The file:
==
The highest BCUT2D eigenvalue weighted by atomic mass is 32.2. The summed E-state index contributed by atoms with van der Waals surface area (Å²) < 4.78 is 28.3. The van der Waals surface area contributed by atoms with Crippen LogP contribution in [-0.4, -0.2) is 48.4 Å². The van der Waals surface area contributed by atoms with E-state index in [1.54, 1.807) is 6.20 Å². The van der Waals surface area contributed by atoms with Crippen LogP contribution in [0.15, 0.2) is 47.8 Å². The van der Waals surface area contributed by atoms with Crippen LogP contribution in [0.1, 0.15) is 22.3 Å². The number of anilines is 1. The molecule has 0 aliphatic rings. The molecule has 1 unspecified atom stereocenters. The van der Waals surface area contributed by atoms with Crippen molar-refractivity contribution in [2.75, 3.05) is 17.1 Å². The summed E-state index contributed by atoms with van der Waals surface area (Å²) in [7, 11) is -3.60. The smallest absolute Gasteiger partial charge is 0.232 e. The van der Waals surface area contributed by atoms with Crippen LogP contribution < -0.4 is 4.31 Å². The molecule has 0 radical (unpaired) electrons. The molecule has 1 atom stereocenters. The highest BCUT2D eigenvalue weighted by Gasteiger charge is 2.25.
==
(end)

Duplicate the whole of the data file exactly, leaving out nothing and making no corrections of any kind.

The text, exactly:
The highest BCUT2D eigenvalue weighted by atomic mass is 32.2. The summed E-state index contributed by atoms with van der Waals surface area (Å²) < 4.78 is 28.3. The van der Waals surface area contributed by atoms with Crippen LogP contribution in [-0.4, -0.2) is 48.4 Å². The van der Waals surface area contributed by atoms with E-state index in [1.54, 1.807) is 6.20 Å². The van der Waals surface area contributed by atoms with Crippen LogP contribution in [0.15, 0.2) is 47.8 Å². The van der Waals surface area contributed by atoms with Crippen LogP contribution in [0.1, 0.15) is 22.3 Å². The number of anilines is 1. The molecule has 0 aliphatic rings. The molecule has 1 unspecified atom stereocenters. The van der Waals surface area contributed by atoms with Crippen molar-refractivity contribution in [2.75, 3.05) is 17.1 Å². The summed E-state index contributed by atoms with van der Waals surface area (Å²) in [7, 11) is -3.60. The smallest absolute Gasteiger partial charge is 0.232 e. The van der Waals surface area contributed by atoms with Crippen LogP contribution < -0.4 is 4.31 Å². The molecule has 0 radical (unpaired) electrons. The molecule has 1 atom stereocenters. The highest BCUT2D eigenvalue weighted by Gasteiger charge is 2.25.